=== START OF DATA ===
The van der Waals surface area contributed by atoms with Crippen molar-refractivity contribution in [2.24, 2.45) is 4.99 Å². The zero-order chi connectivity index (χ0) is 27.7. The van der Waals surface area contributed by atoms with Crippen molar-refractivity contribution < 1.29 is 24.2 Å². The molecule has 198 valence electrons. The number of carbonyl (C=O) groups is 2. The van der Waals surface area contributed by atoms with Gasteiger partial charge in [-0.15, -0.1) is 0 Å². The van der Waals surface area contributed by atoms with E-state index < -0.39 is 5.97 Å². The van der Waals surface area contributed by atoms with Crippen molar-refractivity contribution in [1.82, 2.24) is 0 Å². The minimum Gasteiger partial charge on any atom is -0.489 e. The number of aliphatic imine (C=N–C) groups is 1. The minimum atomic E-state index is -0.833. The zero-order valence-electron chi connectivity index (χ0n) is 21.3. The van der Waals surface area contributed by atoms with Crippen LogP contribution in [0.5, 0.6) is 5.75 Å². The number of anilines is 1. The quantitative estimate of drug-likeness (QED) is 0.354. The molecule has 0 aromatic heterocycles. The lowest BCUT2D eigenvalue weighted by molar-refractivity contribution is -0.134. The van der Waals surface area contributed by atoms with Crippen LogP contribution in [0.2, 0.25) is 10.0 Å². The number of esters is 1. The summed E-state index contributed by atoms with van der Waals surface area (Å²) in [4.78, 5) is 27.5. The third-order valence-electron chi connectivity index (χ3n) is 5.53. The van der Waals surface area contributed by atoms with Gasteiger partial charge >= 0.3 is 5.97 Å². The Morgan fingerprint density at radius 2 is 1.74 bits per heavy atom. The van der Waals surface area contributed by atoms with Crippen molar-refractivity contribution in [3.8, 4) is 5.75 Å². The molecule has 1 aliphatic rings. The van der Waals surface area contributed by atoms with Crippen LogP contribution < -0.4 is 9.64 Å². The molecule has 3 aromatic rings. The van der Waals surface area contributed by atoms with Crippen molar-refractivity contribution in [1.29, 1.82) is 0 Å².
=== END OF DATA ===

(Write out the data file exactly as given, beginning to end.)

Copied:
The van der Waals surface area contributed by atoms with Crippen molar-refractivity contribution in [2.24, 2.45) is 4.99 Å². The zero-order chi connectivity index (χ0) is 27.7. The van der Waals surface area contributed by atoms with Crippen molar-refractivity contribution < 1.29 is 24.2 Å². The molecule has 198 valence electrons. The number of carbonyl (C=O) groups is 2. The van der Waals surface area contributed by atoms with Gasteiger partial charge in [-0.15, -0.1) is 0 Å². The van der Waals surface area contributed by atoms with E-state index < -0.39 is 5.97 Å². The van der Waals surface area contributed by atoms with Crippen molar-refractivity contribution in [1.82, 2.24) is 0 Å². The minimum Gasteiger partial charge on any atom is -0.489 e. The number of aliphatic imine (C=N–C) groups is 1. The minimum atomic E-state index is -0.833. The zero-order valence-electron chi connectivity index (χ0n) is 21.3. The van der Waals surface area contributed by atoms with Crippen LogP contribution in [0.5, 0.6) is 5.75 Å². The number of anilines is 1. The quantitative estimate of drug-likeness (QED) is 0.354. The molecule has 0 aromatic heterocycles. The lowest BCUT2D eigenvalue weighted by molar-refractivity contribution is -0.134. The van der Waals surface area contributed by atoms with Crippen LogP contribution in [0.2, 0.25) is 10.0 Å². The number of esters is 1. The summed E-state index contributed by atoms with van der Waals surface area (Å²) in [4.78, 5) is 27.5. The third-order valence-electron chi connectivity index (χ3n) is 5.53. The van der Waals surface area contributed by atoms with Gasteiger partial charge >= 0.3 is 5.97 Å². The Morgan fingerprint density at radius 2 is 1.74 bits per heavy atom. The van der Waals surface area contributed by atoms with Crippen molar-refractivity contribution in [3.8, 4) is 5.75 Å². The molecule has 1 aliphatic rings. The van der Waals surface area contributed by atoms with Crippen LogP contribution < -0.4 is 9.64 Å². The molecule has 3 aromatic rings. The van der Waals surface area contributed by atoms with Crippen molar-refractivity contribution in [1.29, 1.82) is 0 Å².